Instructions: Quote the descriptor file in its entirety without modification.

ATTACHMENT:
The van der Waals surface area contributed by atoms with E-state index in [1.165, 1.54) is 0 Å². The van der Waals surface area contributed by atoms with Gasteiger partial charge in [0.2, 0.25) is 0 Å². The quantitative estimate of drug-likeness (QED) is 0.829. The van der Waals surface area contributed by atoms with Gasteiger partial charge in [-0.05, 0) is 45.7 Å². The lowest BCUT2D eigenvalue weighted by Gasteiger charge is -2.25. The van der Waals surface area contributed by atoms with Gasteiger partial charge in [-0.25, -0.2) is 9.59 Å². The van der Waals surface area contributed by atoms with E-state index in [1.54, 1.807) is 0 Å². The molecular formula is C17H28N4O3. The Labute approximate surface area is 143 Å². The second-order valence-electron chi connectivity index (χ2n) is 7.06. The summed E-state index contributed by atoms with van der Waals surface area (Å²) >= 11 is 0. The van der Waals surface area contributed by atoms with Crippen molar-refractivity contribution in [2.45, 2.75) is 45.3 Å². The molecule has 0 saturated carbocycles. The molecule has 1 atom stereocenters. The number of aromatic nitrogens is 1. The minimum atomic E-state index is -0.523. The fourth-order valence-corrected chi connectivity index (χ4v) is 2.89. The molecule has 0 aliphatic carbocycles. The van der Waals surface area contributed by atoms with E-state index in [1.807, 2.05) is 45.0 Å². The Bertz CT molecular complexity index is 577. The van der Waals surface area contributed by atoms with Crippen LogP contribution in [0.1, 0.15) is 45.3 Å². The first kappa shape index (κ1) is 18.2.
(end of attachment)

The van der Waals surface area contributed by atoms with E-state index in [1.165, 1.54) is 0 Å². The van der Waals surface area contributed by atoms with Gasteiger partial charge in [0.2, 0.25) is 0 Å². The quantitative estimate of drug-likeness (QED) is 0.829. The van der Waals surface area contributed by atoms with Gasteiger partial charge in [-0.05, 0) is 45.7 Å². The lowest BCUT2D eigenvalue weighted by Gasteiger charge is -2.25. The van der Waals surface area contributed by atoms with Gasteiger partial charge in [-0.25, -0.2) is 9.59 Å². The van der Waals surface area contributed by atoms with E-state index in [1.54, 1.807) is 0 Å². The molecular formula is C17H28N4O3. The Labute approximate surface area is 143 Å². The second-order valence-electron chi connectivity index (χ2n) is 7.06. The summed E-state index contributed by atoms with van der Waals surface area (Å²) >= 11 is 0. The van der Waals surface area contributed by atoms with Crippen molar-refractivity contribution in [2.45, 2.75) is 45.3 Å². The molecule has 0 saturated carbocycles. The molecule has 1 atom stereocenters. The number of aromatic nitrogens is 1. The minimum atomic E-state index is -0.523. The fourth-order valence-corrected chi connectivity index (χ4v) is 2.89. The molecule has 0 aliphatic carbocycles. The van der Waals surface area contributed by atoms with E-state index in [1.807, 2.05) is 45.0 Å². The Bertz CT molecular complexity index is 577. The van der Waals surface area contributed by atoms with Crippen LogP contribution in [0.1, 0.15) is 45.3 Å². The first kappa shape index (κ1) is 18.2.